Is Thanksgiving disrespectful to Native Americans? | The Tylt

Is Thanksgiving disrespectful to Native Americans?

For many, Thanksgiving is a time to come together with friends and family, break bread and reflect. In schools, kids are taught that the holiday marks an important day where pilgrims and Native Americans united to share a feast. Some argue this sugar-coated concept ignores reality: Thanksgiving commemorates the conquest of Native Americans. Still, some believe that it's possible to acknowledge Thanksgiving's true roots and still give thanks. What do you think?

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Regardless of its roots, Thanksgiving is a time to celebrate blessings–big and small–from the previous year. It's possible to acknowledge the country's history while still honoring this time of thanks. 

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Thanksgiving as we know it is a lie. There's a different way to commemorate the holiday–one that actually aligns with its origins. According to Mic's Julie Zeilinger:

Every year, hundreds of people travel to Cole's Hill in Plymouth, Massachusetts, to honor Native Americans who died at the hands of colonists. Specifically, they're paying respects to the 700 Native American men, women and children massacred on the day of Thanksgiving itself, Boston.com reported in 2014. The National Day of Mourning was founded by former Wampanoag leader Wamsutta Frank James....
'It was a holocaust, and that holocaust must be shared and communicated so that we ensure that mankind doesn't do that to each other again,' Cedric Cromwell, chairman and president of the tribal council of the Mashpee Wampanoag, recently told the Huffington Post about the importance of commemorating the day. 'We know this world is made up of travesty and tragedy. We also know that this world is made of a lot of goodness and hope and honesty and integrity.'

Most people don't understand Thanksgiving's history. This isn't the only instance where history books whitewashed reality, and teaching children about the "horrific reality of colonization" would certainly be a good place to start in order to align public opinion with the truth.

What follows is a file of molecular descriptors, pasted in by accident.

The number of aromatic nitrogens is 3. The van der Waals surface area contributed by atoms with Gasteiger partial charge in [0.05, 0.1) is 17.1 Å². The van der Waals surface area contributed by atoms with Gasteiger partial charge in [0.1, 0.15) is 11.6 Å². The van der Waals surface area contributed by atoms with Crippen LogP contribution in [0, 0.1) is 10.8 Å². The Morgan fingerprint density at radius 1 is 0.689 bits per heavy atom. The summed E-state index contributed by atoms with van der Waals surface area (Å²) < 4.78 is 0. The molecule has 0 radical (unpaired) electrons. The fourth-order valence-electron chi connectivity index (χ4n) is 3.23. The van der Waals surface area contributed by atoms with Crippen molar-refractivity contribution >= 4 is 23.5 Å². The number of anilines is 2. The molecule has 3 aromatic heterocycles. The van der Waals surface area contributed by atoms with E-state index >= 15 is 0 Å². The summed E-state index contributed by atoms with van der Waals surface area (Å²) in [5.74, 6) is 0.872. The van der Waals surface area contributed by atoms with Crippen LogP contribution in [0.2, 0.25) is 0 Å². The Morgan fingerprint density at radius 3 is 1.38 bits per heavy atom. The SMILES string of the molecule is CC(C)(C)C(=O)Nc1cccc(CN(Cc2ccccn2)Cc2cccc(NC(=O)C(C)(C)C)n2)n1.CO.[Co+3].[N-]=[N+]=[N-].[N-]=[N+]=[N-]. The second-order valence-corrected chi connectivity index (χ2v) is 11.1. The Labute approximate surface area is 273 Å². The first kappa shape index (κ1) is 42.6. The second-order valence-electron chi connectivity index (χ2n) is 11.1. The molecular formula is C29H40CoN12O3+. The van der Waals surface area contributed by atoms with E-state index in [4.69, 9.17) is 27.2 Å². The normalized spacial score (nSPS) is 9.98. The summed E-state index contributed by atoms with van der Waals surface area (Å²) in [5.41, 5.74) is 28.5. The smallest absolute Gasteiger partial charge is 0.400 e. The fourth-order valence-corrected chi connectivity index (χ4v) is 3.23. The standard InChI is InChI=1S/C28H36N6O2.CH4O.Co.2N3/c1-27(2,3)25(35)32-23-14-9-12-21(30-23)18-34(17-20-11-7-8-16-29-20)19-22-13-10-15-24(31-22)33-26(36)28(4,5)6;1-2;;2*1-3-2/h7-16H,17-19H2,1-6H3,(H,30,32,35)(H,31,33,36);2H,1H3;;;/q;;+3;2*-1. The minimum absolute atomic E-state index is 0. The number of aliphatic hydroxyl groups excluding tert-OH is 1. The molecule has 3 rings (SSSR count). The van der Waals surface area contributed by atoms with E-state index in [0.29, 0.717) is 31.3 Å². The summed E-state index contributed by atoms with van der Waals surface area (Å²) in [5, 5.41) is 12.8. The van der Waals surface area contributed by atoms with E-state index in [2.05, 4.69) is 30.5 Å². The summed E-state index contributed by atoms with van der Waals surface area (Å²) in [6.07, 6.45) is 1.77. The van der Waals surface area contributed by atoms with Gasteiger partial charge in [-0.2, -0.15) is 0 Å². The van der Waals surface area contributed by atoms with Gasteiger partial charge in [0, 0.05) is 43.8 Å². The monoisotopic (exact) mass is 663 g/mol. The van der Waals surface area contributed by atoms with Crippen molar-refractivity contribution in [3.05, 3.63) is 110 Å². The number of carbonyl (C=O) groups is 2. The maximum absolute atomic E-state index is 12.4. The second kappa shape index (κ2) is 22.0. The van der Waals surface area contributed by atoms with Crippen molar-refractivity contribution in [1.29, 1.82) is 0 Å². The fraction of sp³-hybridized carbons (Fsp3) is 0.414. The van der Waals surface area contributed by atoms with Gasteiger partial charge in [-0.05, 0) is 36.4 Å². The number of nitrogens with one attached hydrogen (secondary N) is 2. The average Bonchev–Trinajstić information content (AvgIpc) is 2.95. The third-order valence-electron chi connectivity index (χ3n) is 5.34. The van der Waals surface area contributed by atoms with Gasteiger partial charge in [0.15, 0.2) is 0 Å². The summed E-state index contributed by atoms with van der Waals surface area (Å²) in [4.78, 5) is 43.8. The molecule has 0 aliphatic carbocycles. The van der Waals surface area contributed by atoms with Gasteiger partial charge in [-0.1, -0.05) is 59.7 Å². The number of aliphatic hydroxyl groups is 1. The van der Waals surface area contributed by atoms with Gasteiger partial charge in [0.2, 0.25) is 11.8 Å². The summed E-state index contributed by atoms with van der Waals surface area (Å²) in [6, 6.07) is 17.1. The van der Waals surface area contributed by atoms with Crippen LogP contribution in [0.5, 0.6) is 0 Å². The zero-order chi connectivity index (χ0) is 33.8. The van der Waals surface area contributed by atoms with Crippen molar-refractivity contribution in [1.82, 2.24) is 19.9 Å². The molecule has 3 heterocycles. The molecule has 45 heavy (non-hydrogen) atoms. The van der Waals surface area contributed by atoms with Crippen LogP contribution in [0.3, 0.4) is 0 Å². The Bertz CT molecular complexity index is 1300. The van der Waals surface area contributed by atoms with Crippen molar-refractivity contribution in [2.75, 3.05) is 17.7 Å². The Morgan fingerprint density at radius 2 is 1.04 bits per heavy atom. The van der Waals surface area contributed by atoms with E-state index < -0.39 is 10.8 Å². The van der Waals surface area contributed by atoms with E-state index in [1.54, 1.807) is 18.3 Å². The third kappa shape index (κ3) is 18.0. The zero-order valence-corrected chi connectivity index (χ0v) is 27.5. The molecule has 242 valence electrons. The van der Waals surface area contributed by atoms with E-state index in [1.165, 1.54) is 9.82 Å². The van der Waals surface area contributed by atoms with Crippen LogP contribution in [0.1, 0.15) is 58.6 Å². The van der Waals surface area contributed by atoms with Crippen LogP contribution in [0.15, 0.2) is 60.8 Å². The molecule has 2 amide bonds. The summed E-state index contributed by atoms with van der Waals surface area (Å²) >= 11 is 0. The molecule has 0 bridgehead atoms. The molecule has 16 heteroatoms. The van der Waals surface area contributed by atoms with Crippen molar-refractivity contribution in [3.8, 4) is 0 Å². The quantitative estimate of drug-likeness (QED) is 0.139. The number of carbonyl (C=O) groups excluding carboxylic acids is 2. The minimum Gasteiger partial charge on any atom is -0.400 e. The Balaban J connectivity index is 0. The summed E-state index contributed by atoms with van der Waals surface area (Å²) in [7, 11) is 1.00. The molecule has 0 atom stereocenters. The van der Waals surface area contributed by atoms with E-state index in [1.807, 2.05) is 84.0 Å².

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Just like with many holidays and traditions, modern practices have replaced origin stories. In the same way that Christmas has become disassociated with Christ's birth, Thanksgiving is simply a time to eat food with your family, watch football and enjoy one another's company. For many, there's no need to weigh it down with tragedies of the past. 

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This kind of outlook perpetuates ignorance. It's time for America to face the facts when it comes to its history. As one user writes bluntly on Debate.org

Most white Americans are woefully ignorant of the true history of this country and would wish to remain so, all to enjoy stuffing themselves with excess food and being zombies to capitalist consumerism. 

Many Americans hold strong to the traditions they know and love. Even MTV tried to get people to reckon with reality. 

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Some recognize the true nature of Thanksgiving does not end with giving thanks; rather, it begins with giving back. Many people think of Thanksgiving as a day to give to those in need and to put themselves second. You can volunteer at a soup kitchen, donate money to a Native American organization or simply further your education about the country's history: all would be wonderful ways to honor the holiday.

As Share America pointed out in 2016: 

President Obama and his family are a part of this growing tradition. Since 2008, the Obamas have spent part of their Thanksgiving Day preparing holiday meals at Washington-area soup kitchens or distributing food at one of the city’s food banks, working alongside other volunteers.
In his 2015 Thanksgiving Day proclamation, the president said that a tradition of giving continues to inspire this holiday, and at shelters and food centers, 'the inherent selflessness and common goodness of the American people endures.'
#ThanksgivingIsALie

No one should need a holiday to tell them to give back. It would be better to encourage a spirit of fellowship year-round and do away with Thanksgiving altogether. 

FINAL RESULTS
Culture
Is Thanksgiving disrespectful to Native Americans?
A festive crown for the winner
#ThanksgivingIsALie
#HonorThanksgiving